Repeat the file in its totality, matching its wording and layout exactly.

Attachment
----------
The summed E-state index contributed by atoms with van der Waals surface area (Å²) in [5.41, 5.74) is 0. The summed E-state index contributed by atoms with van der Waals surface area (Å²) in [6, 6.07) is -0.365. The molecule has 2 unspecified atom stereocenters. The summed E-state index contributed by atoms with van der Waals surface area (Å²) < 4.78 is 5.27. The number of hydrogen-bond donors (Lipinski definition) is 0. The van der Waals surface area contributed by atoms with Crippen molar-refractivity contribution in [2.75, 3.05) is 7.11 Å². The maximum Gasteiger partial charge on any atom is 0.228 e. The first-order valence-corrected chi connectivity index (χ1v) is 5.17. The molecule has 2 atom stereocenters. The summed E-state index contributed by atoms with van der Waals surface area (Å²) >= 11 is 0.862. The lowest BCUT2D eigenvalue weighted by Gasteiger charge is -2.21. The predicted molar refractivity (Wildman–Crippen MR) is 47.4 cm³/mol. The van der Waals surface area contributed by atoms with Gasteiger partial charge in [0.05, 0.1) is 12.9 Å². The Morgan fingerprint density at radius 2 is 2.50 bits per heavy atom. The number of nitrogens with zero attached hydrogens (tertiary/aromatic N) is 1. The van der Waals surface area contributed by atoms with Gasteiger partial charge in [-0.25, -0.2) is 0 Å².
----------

The summed E-state index contributed by atoms with van der Waals surface area (Å²) in [5.41, 5.74) is 0. The summed E-state index contributed by atoms with van der Waals surface area (Å²) in [6, 6.07) is -0.365. The molecule has 2 unspecified atom stereocenters. The summed E-state index contributed by atoms with van der Waals surface area (Å²) < 4.78 is 5.27. The number of hydrogen-bond donors (Lipinski definition) is 0. The van der Waals surface area contributed by atoms with Crippen molar-refractivity contribution in [2.75, 3.05) is 7.11 Å². The maximum Gasteiger partial charge on any atom is 0.228 e. The first-order valence-corrected chi connectivity index (χ1v) is 5.17. The molecule has 2 atom stereocenters. The summed E-state index contributed by atoms with van der Waals surface area (Å²) >= 11 is 0.862. The lowest BCUT2D eigenvalue weighted by Gasteiger charge is -2.21. The predicted molar refractivity (Wildman–Crippen MR) is 47.4 cm³/mol. The van der Waals surface area contributed by atoms with Gasteiger partial charge in [0.05, 0.1) is 12.9 Å². The Morgan fingerprint density at radius 2 is 2.50 bits per heavy atom. The number of nitrogens with zero attached hydrogens (tertiary/aromatic N) is 1. The van der Waals surface area contributed by atoms with Gasteiger partial charge in [-0.25, -0.2) is 0 Å².